They are gaining experience dealing with novice 'astronauts' and what it takes to prepare them and what they should expect from them in a weightless environment.
    They are gaining experience designing and building and flying carrier aircraft.
    I would imagine that the next generation will use a different rocket design, go significantly faster, and start using heat shielding, with yet a bigger carrier aircraft.
    Once they have that in place, the next generation can upgrade the 'spaceship' to something with serious rockets that have the capability of reaching orbital speeds.

    Or should they have gone for orbit first and hope everything else works at the same time?
  • Re:Nose Skid (Score:4, Informative)

    by everphilski ( 877346 ) on Wednesday January 23, 2008 @03:00PM (#22156550) Journal
    Imagine a ski, versus a wheel.

    It's simpler and more lightweight. Less moving parts. Also probably a lot easier to package.
  • by iamlucky13 ( 795185 ) on Wednesday January 23, 2008 @03:20PM (#22156884)
    I'm way, way more excited about SpaceX than Scaled Composites/Virgin Galactic, but it's still cool to see them finally building hardware, even if it is low tech, pressure-fed rockets. It's also interesting to see how much different the actual SS2 and WK2 are from the concept art, which was basically just SSI et all built a little bit longer. I noticed WK2 is going with four smaller engines rather than two large engines, presumably for redundancy. And the wing and nose on SS2 are much different than we saw before, with apparently a fully upright pilot seating position (high windshield) and a low, rather than mid-mounted wing. As flightglobal noted, it looks a lot like the old Air Force Dynasoar concept.

    On two slightly related notes, something that didn't get mentioned in the article is that OSHA is fining Scaled Composites for not providing sufficient training to the technicians killed in the H202 explosion a couple months ago. Just a little business tidbit. As expected, the accident was caused by improper handling. Also, if anyone wants to really see where SpaceX is at the moment, go to their website and read the latest update. There's a ton of fascinating information in there about the construction and testing.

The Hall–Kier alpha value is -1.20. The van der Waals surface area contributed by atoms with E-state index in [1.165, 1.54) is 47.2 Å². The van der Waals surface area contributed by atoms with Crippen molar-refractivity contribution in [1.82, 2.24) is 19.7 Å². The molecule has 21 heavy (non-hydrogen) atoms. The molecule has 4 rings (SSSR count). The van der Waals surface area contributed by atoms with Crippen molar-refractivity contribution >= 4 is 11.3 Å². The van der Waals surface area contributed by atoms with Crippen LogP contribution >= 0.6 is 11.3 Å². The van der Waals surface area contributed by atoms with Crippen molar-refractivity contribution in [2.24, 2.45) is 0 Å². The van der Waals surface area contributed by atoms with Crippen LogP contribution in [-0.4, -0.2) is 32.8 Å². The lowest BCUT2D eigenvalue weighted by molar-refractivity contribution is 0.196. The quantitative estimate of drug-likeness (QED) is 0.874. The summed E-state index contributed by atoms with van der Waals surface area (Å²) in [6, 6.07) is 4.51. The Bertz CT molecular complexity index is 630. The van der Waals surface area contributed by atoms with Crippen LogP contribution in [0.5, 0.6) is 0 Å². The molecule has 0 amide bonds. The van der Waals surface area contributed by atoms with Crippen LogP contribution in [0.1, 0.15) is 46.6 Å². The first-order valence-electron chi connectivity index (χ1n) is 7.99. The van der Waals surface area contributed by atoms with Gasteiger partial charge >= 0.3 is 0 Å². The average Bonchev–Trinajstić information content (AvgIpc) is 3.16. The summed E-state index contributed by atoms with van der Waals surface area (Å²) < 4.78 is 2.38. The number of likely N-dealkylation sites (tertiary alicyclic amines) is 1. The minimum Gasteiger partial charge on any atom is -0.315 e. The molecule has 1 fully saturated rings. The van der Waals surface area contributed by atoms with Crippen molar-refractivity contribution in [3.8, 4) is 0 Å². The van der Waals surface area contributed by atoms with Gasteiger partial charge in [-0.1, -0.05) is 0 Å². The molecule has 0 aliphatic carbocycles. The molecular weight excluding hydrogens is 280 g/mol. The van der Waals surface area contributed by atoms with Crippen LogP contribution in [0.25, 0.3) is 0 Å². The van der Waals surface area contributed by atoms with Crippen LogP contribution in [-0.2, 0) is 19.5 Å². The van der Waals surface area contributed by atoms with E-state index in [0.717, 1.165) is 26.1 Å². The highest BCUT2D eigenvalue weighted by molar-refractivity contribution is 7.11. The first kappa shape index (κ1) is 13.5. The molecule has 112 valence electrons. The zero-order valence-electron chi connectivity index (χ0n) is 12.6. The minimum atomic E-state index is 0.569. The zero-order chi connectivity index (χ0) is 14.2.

The Ares 1 is beleagured only because Congress is consistently failing to provide the funding needed to meet the milestones set two years ago. I'm convinced the vibration issue mentioned last week is being overblown. Yes, it's a problem because they were counting on not modifying the casings structurally, but it's fixable without fundamental changes to the concept.

    I doubt the Falcon 9 will actually launch in June as scheduled. Things always come up in big projects, as the Falcon 1 flights have shown, but I'm sure we'll see it go up this year, and hopefully the first commercial payloads for the Falcon 1, as well.
  • by Charcharodon ( 611187 ) on Wednesday January 23, 2008 @03:55PM (#22157432)
    ummm... SpaceX has barely gotten off the pad much less into space. I don't see why you have such a hard on for them. So far all they've got are spred sheets with projections. Until they light the fire and send some metal into space all they are is talk.

    To say Scaled Composites is not "contributing" is incorrect. Who do you think came up with and has built and flown a throttleable solid rocket engine? (I'll give you a hint, It wasn't SpaceX.) They've also come up with some interesting canopy (window) designs that are fairly novel and structurally as well as visually better than what is commonly used today.

    There is also the little detail that you seem to be missing, Scaled Composites isn't interested in the Space Joyride Industry, that would be Virgin Atlantic. They are interested in building inovative aircraft which they do with startling regularity. I doubt a very small contract supplying some souped up versions of their prototype aircraft is going to distract them much.

    Oh also there is the little thing I bet you didn't know. Scaled Composites helps build the Pegasus air launched vehicle which regularly puts 1/2 ton satalites into low orbit, yes that's orbit with a capital "O" and have been part of building two more proof of concept lifters that have flown, along with a dozen new unique aircraft, several of which hold world records.